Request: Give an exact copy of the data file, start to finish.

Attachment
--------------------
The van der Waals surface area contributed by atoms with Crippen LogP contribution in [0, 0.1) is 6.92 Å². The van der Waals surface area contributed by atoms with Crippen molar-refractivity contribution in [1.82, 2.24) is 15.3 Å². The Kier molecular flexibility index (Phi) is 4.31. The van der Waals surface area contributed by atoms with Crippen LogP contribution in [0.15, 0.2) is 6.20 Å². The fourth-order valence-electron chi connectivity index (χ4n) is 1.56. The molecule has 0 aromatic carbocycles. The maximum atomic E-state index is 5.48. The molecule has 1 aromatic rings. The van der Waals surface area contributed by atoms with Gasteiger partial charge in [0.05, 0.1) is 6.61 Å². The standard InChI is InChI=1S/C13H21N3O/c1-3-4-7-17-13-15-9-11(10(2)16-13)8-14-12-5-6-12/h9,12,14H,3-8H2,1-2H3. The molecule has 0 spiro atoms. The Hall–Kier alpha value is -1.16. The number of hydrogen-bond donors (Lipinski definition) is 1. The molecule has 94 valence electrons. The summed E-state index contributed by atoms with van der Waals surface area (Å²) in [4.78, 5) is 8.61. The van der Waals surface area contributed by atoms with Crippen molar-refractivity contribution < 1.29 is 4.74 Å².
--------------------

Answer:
The van der Waals surface area contributed by atoms with Crippen LogP contribution in [0, 0.1) is 6.92 Å². The van der Waals surface area contributed by atoms with Crippen molar-refractivity contribution in [1.82, 2.24) is 15.3 Å². The Kier molecular flexibility index (Phi) is 4.31. The van der Waals surface area contributed by atoms with Crippen LogP contribution in [0.15, 0.2) is 6.20 Å². The fourth-order valence-electron chi connectivity index (χ4n) is 1.56. The molecule has 0 aromatic carbocycles. The maximum atomic E-state index is 5.48. The molecule has 1 aromatic rings. The van der Waals surface area contributed by atoms with Gasteiger partial charge in [0.05, 0.1) is 6.61 Å². The standard InChI is InChI=1S/C13H21N3O/c1-3-4-7-17-13-15-9-11(10(2)16-13)8-14-12-5-6-12/h9,12,14H,3-8H2,1-2H3. The molecule has 0 spiro atoms. The Hall–Kier alpha value is -1.16. The number of hydrogen-bond donors (Lipinski definition) is 1. The molecule has 94 valence electrons. The summed E-state index contributed by atoms with van der Waals surface area (Å²) in [4.78, 5) is 8.61. The van der Waals surface area contributed by atoms with Crippen molar-refractivity contribution < 1.29 is 4.74 Å².